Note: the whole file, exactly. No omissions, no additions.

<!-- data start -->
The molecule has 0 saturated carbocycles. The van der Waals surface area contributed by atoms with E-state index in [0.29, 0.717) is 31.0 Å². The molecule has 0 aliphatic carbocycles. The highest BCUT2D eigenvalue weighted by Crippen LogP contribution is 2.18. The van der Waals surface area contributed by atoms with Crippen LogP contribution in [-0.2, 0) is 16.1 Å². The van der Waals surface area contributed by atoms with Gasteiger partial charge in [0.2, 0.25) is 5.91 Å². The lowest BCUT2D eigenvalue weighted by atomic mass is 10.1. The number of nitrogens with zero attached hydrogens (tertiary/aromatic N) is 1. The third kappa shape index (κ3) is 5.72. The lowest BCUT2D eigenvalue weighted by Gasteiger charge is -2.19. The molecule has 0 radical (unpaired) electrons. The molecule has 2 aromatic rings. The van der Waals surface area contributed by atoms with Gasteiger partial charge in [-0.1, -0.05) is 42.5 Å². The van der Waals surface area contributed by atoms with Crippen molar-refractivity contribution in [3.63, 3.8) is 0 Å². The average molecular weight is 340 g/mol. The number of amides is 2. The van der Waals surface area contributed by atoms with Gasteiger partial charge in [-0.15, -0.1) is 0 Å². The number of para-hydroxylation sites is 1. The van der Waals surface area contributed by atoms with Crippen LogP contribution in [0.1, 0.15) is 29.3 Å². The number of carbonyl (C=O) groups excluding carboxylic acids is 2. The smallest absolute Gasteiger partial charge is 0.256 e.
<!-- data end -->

The molecule has 0 saturated carbocycles. The van der Waals surface area contributed by atoms with E-state index in [0.29, 0.717) is 31.0 Å². The molecule has 0 aliphatic carbocycles. The highest BCUT2D eigenvalue weighted by Crippen LogP contribution is 2.18. The van der Waals surface area contributed by atoms with Crippen LogP contribution in [-0.2, 0) is 16.1 Å². The van der Waals surface area contributed by atoms with Gasteiger partial charge in [0.2, 0.25) is 5.91 Å². The lowest BCUT2D eigenvalue weighted by atomic mass is 10.1. The number of nitrogens with zero attached hydrogens (tertiary/aromatic N) is 1. The third kappa shape index (κ3) is 5.72. The lowest BCUT2D eigenvalue weighted by Gasteiger charge is -2.19. The molecule has 0 radical (unpaired) electrons. The molecule has 2 aromatic rings. The van der Waals surface area contributed by atoms with Gasteiger partial charge in [-0.1, -0.05) is 42.5 Å². The van der Waals surface area contributed by atoms with Crippen molar-refractivity contribution in [3.63, 3.8) is 0 Å². The average molecular weight is 340 g/mol. The number of amides is 2. The van der Waals surface area contributed by atoms with Gasteiger partial charge in [-0.15, -0.1) is 0 Å². The number of para-hydroxylation sites is 1. The van der Waals surface area contributed by atoms with Crippen LogP contribution in [0.1, 0.15) is 29.3 Å². The number of carbonyl (C=O) groups excluding carboxylic acids is 2. The smallest absolute Gasteiger partial charge is 0.256 e.